The stork has difficulty landing all over Europe, where fertility rates have steadily declined over the past decades. At the same time, the challenges of an aging population are becoming more apparent – and the joking comment that soon more diapers will be sold to care-dependent elderly than to babies is not far off the mark.

The demographic changes pose significant demands on society, which must adapt to the new reality of fewer newborns and more elderly. In the podcast “Genstart” on March 26, 2024, the topic was highlighted under the title ‘Babydoom.’ The description of the topic states: ‘The eternal fear of overpopulation is nearing its climax and is replaced by a fear with the opposite sign: Will we become far too few, far too quickly? From politicians in much of the world, the message is now clear: We need to have more children. But history has shown that while countries are good at limiting reproduction, no one has yet found the recipe for the opposite: To recreate citizens’ desire to have children.


The complexity is great

Denmark is by no means alone in facing challenges with significant shifts in population composition. But what is the explanation? In Japan and China, there has been strict political control to limit population growth, while in Europe and Denmark, it has mostly been about encouraging increases. So where has the chain fallen off?

Researchers point out that the reasons for the low birth rate are complex and can include personal choices, socioeconomic factors, and biological challenges, as well as society’s general values and attitudes toward family and career playing a significant role. Additionally, legislation in the area is crucial – with fertility treatment, parental leave, child benefits, etc., being central elements. An increased number of singles and growing pressure on women to find the ‘perfect’ partner can also lead many to postpone having children in the hope of finding the right one. Career ambitions and the desire for material goods also seem to weigh heavier for many, often resulting in people delaying having children until later in life. This leads to more people experiencing fertility problems when they finally wish to start a family. Additionally, a report from the Rockwool Foundation indicates that fertility in the past 20 years seems to be improving, but the declining birth rate is due to more women not wanting to have children.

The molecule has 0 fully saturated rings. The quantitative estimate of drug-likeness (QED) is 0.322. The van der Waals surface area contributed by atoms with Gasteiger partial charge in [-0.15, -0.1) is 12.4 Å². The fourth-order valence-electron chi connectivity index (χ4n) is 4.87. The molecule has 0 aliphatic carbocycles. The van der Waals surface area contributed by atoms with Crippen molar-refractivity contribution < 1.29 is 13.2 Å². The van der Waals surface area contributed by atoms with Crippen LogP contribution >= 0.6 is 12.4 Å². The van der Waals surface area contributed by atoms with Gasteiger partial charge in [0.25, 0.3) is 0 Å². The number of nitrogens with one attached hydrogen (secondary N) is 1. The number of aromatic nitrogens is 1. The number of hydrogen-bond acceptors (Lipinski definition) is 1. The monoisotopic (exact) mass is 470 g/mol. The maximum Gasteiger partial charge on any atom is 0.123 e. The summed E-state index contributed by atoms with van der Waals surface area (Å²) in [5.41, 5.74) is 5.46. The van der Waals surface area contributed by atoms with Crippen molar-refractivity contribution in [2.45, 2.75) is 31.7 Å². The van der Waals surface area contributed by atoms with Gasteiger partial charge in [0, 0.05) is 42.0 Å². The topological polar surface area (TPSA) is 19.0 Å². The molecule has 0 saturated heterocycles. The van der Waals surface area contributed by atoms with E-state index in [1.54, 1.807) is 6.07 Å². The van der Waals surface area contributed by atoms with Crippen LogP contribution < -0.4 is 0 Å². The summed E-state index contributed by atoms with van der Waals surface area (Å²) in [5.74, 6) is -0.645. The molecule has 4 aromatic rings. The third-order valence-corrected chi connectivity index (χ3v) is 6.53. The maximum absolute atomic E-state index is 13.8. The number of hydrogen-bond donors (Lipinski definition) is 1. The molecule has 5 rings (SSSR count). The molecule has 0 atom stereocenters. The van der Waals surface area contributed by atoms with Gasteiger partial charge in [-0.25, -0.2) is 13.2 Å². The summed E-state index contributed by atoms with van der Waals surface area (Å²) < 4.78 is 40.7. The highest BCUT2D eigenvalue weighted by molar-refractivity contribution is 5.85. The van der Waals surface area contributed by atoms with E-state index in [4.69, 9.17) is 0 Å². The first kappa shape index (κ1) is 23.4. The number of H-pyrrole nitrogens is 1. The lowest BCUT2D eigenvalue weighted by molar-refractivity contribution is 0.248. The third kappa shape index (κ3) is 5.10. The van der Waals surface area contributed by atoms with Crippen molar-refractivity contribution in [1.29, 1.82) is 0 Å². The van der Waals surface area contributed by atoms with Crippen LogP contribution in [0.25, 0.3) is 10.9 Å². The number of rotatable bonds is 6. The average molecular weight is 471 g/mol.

Long-term consequences for society

A low birth rate has extensive consequences for the future welfare society. Without a significant change, society will face an aging population and a reduced workforce, placing great demands on social and economic structures. If this negative trend continues, it means fewer people will be available to contribute economically through taxes and duties, while the need for care and support for the elderly increases. This can lead to a situation where the welfare system becomes overloaded and unable to provide the necessary services.


To address these challenges, several solutions must be put into play:


  • Increased labor immigration: Attracting skilled labor from abroad can help alleviate the labor shortage. However, this requires comprehensive integration policies and support for newcomers so they can quickly contribute to society.
  • Automation and technology: Investing in technology and automation can help maintain productivity even with fewer working hands. Robotics and AI can take over in many areas, but this also requires investment in education and upskilling of the current workforce.
  • Improvement of birth rates: Although not a quick fix, long-term initiatives to make it easier and more attractive to have children will be necessary. This includes financial incentives, better parental leave and childcare arrangements, and a cultural shift regarding the perception of family and career.